Forward Thinkers: From Stephenson's Rocket to tri-mode hydrogen trains

Joseph Flaig

The IMechE and its members have been central to the development of rail over the last 175 years (Credit: Andy Potts/ Good Illustration Agency)
The IMechE and its members have been central to the development of rail over the last 175 years (Credit: Andy Potts/ Good Illustration Agency)

For 175 years, the Institution of Mechanical Engineers has been in the engine room of transformational change. From rail to road, aerospace to nuclear power, it has fostered and amplified the ground-breaking work of countless engineers. To celebrate this major anniversary, this week we are looking back at five forward thinkers who helped shape the world we live in – and five who are creating the world of tomorrow.

Robert Stephenson, second president of the IMechE and designer of the Rocket 

Robert StephensonAs the only son of George Stephenson, the first president of the IMechE and the ‘Father of Railways’, Robert Stephenson had a lot to live up to. Thankfully, he more than managed it, and became known as the greatest engineer of the 19th century. 

Acclaimed for his work developing the construction of wrought-iron bridges that carried railways over valleys and rivers, his name is perhaps now most associated with the Rocket, a steam locomotive that won the Rainhill Trials of the Liverpool and Manchester Railway in 1829. 

Built at his Newcastle factory, the Rocket was the most advanced locomotive of the day. The Science Museum, which displayed it until 2018, says it “represented a substantial advance over previous designs” thanks to the combination of developments such as the multi-tube boiler and the blast pipe. It averaged speeds of 12mph during the trials and a top speed of 30mph, securing Stephenson a contract to produce locomotives for the first-ever inter-city railway.

Helen Simpson, innovation and projects director at Porterbrook

Helen SimpsonBuying a fleet of brand-new trains comes at some cost – one that might be avoidable with some well-placed upgrades to existing rolling stock. For Helen Simpson, projects have included an anti-lock braking system, an exhaust retrofit to reduce NOx emissions, and a battery-enhanced hybrid drive system.

Simpson, who is also an interview assessor for the IMechE, has worked on these systems since joining Porterbrook seven years ago. She has worked in rail for 29 years, starting with a graduate training scheme, going through “lots” of different placements, followed by experience in train operations and rail consultancy. Now she is focused on bringing new innovations and technology to existing trains.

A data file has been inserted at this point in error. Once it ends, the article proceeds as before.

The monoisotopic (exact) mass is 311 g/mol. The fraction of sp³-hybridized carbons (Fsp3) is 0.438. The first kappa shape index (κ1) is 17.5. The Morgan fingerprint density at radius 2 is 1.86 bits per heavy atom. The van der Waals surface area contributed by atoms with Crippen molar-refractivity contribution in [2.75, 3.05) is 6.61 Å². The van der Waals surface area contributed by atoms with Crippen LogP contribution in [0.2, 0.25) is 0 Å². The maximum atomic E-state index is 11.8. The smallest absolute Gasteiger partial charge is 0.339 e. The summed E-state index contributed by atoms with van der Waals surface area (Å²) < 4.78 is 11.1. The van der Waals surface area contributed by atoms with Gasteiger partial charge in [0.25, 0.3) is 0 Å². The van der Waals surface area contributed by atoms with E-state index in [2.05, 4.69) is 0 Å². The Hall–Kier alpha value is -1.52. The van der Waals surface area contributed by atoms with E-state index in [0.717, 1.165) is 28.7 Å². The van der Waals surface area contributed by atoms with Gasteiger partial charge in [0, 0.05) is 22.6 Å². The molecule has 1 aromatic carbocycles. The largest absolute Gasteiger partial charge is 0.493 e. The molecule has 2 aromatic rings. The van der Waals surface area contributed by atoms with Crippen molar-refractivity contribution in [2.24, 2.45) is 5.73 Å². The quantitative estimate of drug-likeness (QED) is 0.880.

Recent work has been focused on Hydroflex. The prototype retrofit train, showcased at the Cop26 climate-change conference in Glasgow, combines electric, battery and hydrogen power into a ‘tri-mode’ zero-emission vehicle. Capable of carrying enough hydrogen for a range of 300 miles, the train’s 400kW fuel-cell system is supported by a 400kW battery. It is aimed at enabling onward journeys beyond electrified routes, providing zero-carbon transport without immediate investment in overhead wires, and without passengers having to change trains mid-journey. 

“In rail we’re already a very green, sustainable mode of transport, but we want to stay in that position,” says Simpson. “As other sectors do their bit, and we see battery cars and trucks in the automotive sector, then rail also has to respond.”

Hydrogen is stored on Hydroflex in large tanks at 350bar, but Simpson says metal-hydride storage or on-board electrolysis might be explored as potential options.  

Looking ahead, she says Hydroflex is playing an important part in demystifying the use of hydrogen in rail, and proving it can be done safely. “By building a prototype, and then maybe making a small fleet of retrofit trains, that’s a stepping-stone and gives you a way to buy new-build trains in the future,” she says. “A lot of the big manufacturers are working on new-build hydrogen trains, and I really hope we can build on the knowledge that we’ve gained on this project to put into new-build hydrogen trains in the future in the UK.”

Make sure to check throughout the week for more stories on Forward Thinkers, from nuclear energy pioneers to zero-emission aviation experts.  

To find out more about the IMechE's 175 celebrations, visit the official home page.

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Content published by Professional Engineering does not necessarily represent the views of the Institution of Mechanical Engineers.


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